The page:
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Tonsil removal increases heart risk

Removing the tonsils or appendix can increase the risk of suffering a heart attack at a young age, research has revealed.

People who undergo a tonsillectomy before they turn 20 could raise their chances of having a premature heart attack by 44%.

The research also found that an appendectomy procedure increased the risk by a third.

But Swedish researchers highlighted that the absolute chances of suffering a heart attack were low even for children having the operations.

The study saw the national health records of millions of Swedish residents monitored by a team from the Karolinska Institute in Stockholm for an average of 23.5 years.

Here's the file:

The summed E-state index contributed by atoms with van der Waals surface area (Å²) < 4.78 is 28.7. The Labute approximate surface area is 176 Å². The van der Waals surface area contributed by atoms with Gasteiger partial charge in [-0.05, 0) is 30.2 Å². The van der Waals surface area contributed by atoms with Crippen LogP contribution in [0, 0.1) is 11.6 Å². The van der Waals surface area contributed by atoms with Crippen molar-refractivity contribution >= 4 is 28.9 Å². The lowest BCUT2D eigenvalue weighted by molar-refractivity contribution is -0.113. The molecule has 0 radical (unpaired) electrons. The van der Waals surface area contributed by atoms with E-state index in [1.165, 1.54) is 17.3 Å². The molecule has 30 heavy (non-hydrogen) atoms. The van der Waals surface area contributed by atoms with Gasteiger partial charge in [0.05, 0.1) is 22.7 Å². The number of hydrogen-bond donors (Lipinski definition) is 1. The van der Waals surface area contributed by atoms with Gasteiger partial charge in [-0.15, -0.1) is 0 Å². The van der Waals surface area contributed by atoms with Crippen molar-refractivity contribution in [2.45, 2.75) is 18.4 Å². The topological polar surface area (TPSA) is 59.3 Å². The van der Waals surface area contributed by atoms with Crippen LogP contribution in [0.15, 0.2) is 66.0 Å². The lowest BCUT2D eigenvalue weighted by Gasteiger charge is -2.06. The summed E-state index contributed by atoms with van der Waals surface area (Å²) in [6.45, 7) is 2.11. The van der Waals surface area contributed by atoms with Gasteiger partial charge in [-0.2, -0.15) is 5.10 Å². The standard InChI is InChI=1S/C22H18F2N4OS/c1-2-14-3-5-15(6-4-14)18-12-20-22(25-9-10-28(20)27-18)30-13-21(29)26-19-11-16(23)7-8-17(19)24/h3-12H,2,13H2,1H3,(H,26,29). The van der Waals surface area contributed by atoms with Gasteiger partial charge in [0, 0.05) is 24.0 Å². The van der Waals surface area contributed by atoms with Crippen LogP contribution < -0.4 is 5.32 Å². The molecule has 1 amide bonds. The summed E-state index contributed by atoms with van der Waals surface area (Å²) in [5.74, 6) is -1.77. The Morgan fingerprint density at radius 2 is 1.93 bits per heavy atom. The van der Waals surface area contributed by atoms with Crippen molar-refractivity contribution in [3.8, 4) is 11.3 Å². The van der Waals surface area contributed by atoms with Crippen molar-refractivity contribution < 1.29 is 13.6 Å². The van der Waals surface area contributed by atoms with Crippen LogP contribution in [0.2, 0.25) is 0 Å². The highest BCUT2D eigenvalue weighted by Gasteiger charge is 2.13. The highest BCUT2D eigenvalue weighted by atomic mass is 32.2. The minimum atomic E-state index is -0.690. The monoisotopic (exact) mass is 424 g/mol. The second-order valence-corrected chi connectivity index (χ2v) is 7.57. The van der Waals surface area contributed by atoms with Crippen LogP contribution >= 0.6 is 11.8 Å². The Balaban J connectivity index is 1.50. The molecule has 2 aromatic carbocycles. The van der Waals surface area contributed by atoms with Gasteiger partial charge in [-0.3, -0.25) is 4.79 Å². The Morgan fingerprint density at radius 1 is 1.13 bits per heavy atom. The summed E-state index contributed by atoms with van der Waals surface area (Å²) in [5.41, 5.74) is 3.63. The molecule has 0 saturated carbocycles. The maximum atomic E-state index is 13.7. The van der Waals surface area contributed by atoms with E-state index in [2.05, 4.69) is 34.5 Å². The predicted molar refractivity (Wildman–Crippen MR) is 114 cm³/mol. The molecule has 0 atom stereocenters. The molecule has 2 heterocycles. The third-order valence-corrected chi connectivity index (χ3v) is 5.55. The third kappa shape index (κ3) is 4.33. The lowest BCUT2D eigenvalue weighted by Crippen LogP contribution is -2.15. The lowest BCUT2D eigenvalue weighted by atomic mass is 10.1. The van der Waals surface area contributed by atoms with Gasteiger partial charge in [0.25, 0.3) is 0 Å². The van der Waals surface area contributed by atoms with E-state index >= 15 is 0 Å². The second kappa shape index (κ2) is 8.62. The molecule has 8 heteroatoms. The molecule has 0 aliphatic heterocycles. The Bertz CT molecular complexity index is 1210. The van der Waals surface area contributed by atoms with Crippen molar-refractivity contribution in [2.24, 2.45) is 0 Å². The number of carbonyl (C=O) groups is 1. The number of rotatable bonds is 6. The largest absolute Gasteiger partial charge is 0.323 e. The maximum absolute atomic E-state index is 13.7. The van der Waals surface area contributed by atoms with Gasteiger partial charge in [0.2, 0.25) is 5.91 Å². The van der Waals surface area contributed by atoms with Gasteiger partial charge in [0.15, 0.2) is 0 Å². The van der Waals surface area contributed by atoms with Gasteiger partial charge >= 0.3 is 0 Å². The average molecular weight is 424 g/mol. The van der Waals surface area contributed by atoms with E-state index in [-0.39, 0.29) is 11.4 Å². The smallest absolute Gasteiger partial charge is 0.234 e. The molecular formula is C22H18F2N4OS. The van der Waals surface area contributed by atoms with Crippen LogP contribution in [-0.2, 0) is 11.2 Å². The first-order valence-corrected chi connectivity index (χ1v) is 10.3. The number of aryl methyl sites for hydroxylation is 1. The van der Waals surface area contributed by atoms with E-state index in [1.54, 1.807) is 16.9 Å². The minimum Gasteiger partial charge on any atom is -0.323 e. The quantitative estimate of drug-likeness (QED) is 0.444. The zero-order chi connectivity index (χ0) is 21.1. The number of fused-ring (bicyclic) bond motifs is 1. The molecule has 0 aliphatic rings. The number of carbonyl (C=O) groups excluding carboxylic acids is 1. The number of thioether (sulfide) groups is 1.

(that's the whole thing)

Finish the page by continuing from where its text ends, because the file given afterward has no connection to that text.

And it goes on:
Among the study population were more than 27,284 people whose tonsils had been removed and 54,449 who had undergone appendectomies before the age of 20.

During the study period, 89 of the appendectomy group and 47 of the tonsillectomy group experienced an acute myocardial infarction (AMI), or heart attack.

Their likelihood of suffering an attack was compared with that of randomly chosen 'controls' who had not undergone tonsil or appendix operations.

The findings were published in the European Heart Journal.

Studies suggest that between 10% and 20% of all young people have their tonsils or appendix removed, usually because of infections.

Copyright Press Association 2011